Opening the Image

The first thing we do is set up our PdfFromImageActivity to immediately open the file picker when a user starts it. To do this, we create an Intent with ACTION_GET_CONTENT, which will open the system file picker:

private var waitingForResult = false

override fun onCreate(savedInstanceState: Bundle?) {
    super.onCreate(savedInstanceState)

    // Prevent the example from requesting multiple documents at the same time.
    if (!waitingForResult) {
        waitingForResult = true
        startActivityForResult(getImagePickerIntent(), REQUEST_IMAGE)
    }
}

private fun getImagePickerIntent(): Intent? {
    // Creates an intent that will open a file picker with the filter set to only open images.
    val intent = Intent()
    intent.type = "image/*"
    intent.action = Intent.ACTION_GET_CONTENT
    return if (intent.resolveActivity(packageManager) == null) null else Intent.createChooser(intent, "")
}

companion object {
    private const val REQUEST_IMAGE = 1
}

After we start the file picker, we need to handle the result. To do this, we’ll implement onActivityResult. In the callback, we’ll exit PdfFromImageActivity since it’s no longer needed. We’ll also call createPdfFromImageTask with the URI that was returned. Finally, we’ll use PdfProcessor.processDocument and show the resulting PDF:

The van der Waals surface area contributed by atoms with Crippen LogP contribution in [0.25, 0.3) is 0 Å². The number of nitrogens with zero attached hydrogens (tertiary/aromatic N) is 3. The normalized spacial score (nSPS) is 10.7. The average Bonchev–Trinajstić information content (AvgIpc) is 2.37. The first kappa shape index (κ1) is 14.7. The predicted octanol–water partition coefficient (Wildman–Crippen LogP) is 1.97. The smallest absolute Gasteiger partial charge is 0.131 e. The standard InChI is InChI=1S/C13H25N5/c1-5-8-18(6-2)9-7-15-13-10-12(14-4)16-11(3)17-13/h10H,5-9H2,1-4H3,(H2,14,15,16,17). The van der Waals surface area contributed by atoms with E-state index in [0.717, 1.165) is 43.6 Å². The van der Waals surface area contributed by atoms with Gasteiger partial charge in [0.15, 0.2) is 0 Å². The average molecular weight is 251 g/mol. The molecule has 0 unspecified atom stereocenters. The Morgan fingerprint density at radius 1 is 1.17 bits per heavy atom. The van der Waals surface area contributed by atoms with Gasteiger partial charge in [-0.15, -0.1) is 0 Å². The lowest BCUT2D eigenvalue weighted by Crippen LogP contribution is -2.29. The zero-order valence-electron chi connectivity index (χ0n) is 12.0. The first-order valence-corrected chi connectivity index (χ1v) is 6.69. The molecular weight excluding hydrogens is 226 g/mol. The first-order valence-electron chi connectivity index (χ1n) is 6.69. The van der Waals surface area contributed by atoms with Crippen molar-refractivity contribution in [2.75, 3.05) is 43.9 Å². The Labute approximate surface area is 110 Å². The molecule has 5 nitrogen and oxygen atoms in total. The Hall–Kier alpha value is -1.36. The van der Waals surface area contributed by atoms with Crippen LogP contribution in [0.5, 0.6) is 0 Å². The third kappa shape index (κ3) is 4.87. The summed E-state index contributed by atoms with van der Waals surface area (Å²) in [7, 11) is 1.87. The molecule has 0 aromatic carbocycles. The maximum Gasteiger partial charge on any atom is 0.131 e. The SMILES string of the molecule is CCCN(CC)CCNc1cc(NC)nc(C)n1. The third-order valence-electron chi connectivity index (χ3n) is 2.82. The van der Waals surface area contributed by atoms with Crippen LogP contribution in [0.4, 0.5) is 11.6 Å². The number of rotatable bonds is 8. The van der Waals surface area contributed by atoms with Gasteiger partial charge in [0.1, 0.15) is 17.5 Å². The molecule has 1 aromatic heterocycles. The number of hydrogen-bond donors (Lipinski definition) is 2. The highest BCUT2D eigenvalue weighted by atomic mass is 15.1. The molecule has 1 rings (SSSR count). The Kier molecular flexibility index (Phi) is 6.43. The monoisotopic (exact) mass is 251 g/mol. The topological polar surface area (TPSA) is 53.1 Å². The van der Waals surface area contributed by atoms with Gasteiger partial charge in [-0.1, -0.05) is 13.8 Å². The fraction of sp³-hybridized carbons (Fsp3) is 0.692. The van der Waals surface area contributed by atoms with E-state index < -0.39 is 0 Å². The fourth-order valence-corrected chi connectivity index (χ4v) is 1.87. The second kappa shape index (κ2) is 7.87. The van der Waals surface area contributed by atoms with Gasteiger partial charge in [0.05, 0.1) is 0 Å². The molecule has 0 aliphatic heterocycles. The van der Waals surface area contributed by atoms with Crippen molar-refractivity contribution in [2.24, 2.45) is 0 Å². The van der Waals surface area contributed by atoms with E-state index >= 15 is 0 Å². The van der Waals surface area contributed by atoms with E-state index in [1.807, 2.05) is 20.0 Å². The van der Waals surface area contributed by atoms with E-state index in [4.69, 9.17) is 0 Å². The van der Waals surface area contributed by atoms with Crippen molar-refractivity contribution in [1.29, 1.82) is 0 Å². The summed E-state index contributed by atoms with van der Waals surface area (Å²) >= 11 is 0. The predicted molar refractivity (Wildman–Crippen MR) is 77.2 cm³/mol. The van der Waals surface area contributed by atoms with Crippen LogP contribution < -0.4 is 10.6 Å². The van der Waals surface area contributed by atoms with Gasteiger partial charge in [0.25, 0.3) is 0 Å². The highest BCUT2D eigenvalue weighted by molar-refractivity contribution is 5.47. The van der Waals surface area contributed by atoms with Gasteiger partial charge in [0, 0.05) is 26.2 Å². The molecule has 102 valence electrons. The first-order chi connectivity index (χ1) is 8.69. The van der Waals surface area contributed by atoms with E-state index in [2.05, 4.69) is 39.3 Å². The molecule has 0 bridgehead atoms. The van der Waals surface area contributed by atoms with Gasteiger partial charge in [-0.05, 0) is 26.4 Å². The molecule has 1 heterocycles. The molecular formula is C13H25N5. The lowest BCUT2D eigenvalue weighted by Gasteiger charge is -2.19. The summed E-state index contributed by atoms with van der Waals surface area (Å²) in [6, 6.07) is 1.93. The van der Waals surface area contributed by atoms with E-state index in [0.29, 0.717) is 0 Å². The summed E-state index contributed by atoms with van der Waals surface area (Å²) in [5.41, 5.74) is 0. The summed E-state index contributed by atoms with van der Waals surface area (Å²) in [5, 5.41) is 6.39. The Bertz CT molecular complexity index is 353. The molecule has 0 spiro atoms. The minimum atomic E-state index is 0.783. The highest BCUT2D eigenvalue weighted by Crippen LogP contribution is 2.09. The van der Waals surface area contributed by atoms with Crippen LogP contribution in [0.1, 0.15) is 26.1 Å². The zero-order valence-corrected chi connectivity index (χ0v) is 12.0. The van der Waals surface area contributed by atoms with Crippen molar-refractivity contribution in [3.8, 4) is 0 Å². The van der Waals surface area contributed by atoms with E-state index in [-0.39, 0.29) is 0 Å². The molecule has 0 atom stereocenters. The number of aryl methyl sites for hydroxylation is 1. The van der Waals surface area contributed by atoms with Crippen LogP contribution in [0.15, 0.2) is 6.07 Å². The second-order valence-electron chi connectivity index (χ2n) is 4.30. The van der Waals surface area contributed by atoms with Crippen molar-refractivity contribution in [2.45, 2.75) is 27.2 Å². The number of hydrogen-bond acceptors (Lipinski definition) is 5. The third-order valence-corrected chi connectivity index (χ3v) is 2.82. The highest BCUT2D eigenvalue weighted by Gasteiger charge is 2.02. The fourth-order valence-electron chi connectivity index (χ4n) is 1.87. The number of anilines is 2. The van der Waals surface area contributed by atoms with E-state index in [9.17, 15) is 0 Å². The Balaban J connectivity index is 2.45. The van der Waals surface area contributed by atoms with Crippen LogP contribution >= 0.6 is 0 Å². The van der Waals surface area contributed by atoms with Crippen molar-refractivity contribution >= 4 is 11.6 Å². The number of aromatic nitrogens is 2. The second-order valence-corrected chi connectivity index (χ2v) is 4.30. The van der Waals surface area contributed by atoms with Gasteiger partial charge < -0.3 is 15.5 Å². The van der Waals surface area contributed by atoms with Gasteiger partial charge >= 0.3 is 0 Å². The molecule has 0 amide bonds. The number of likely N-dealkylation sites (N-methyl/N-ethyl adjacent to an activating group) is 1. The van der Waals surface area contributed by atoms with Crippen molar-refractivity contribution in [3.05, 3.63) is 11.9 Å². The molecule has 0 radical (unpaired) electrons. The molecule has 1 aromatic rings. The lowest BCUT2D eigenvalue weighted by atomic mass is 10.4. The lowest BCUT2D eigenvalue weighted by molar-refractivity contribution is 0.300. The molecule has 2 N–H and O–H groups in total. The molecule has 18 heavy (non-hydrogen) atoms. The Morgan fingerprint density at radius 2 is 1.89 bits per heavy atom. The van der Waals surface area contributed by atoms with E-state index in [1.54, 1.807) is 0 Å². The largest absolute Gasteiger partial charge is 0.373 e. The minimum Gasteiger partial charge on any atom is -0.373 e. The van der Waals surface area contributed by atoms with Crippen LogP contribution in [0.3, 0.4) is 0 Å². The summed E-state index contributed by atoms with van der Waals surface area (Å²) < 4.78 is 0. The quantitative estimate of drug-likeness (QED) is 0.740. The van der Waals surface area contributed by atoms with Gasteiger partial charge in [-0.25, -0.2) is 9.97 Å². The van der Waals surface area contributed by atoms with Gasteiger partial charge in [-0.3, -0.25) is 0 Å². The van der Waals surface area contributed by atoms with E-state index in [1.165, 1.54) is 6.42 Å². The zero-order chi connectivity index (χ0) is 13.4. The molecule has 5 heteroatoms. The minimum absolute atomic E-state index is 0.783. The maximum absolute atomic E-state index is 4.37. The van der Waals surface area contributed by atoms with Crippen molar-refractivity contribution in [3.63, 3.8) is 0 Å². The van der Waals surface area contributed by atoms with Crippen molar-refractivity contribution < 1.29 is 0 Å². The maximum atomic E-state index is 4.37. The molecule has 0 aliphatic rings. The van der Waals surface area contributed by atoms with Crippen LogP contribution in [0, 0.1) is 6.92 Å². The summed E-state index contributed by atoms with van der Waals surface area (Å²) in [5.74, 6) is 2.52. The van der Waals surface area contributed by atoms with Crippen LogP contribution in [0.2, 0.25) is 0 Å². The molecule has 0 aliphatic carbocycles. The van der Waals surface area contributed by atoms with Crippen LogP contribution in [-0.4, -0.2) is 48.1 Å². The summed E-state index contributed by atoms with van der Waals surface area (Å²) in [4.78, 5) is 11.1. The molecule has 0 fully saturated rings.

override fun onActivityResult(requestCode: Int, resultCode: Int, data: Intent?) {
    // Once the image is picked and we're done with this activity, close it.
    finish()

    if (requestCode == REQUEST_IMAGE && resultCode == RESULT_OK && data?.data != null) {
        // Grab the path to the selected image.
        val imageUri = data.data ?: return

        // Create a `PdfProcessorTask` to create the new PDF.
        val task = createPdfFromImageTask(imageUri)

        // Obtain a path where we can save the resulting file.
        // For simplicity we always put it in our application directory.
        val outputPath = filesDir.resolve("image.pdf")

        // Process the document.
        PdfProcessor.processDocument(task, outputPath)

        // And finally show it.
        PdfActivity.showDocument(this, Uri.fromFile(outputPath), PdfActivityConfiguration.Builder(this).build())
    }
}

And with that, we’re done! Our PdfFromImageActivity now asks the user to pick an image, converts the selected image to a PDF, and then presents the PDF in a PdfActivity.

Conclusion

In this article, we covered how to use the PdfProcessor to create new PDF documents from scratch based on existing images. We looked at the NewPage API that’s used for specifying how newly added pages look, and we used the PageImage API to put the image in our document.

There are many places you can go from here. For example, you could create more elaborate PDFs from multiple images or other content, use this to attach images to existing documents, or simply use it to annotate the image.

You can find the full source code for this example in our Android catalog.